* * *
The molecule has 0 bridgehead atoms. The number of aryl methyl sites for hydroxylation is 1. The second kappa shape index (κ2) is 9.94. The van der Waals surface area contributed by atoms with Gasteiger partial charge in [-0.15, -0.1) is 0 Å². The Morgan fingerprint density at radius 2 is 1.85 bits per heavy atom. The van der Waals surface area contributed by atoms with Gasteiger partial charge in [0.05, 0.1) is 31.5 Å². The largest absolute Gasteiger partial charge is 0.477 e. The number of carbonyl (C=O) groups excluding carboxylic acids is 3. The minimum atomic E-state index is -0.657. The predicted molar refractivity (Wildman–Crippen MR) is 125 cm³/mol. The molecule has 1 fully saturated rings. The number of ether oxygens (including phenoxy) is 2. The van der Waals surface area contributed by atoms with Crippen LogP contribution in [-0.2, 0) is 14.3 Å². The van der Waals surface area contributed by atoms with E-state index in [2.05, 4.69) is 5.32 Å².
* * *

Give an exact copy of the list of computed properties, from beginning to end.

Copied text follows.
The molecule has 0 bridgehead atoms. The number of aryl methyl sites for hydroxylation is 1. The second kappa shape index (κ2) is 9.94. The van der Waals surface area contributed by atoms with Gasteiger partial charge in [-0.15, -0.1) is 0 Å². The Morgan fingerprint density at radius 2 is 1.85 bits per heavy atom. The van der Waals surface area contributed by atoms with Gasteiger partial charge in [0.05, 0.1) is 31.5 Å². The largest absolute Gasteiger partial charge is 0.477 e. The number of carbonyl (C=O) groups excluding carboxylic acids is 3. The minimum atomic E-state index is -0.657. The predicted molar refractivity (Wildman–Crippen MR) is 125 cm³/mol. The molecule has 1 fully saturated rings. The number of ether oxygens (including phenoxy) is 2. The van der Waals surface area contributed by atoms with Crippen LogP contribution in [-0.2, 0) is 14.3 Å². The van der Waals surface area contributed by atoms with E-state index in [2.05, 4.69) is 5.32 Å².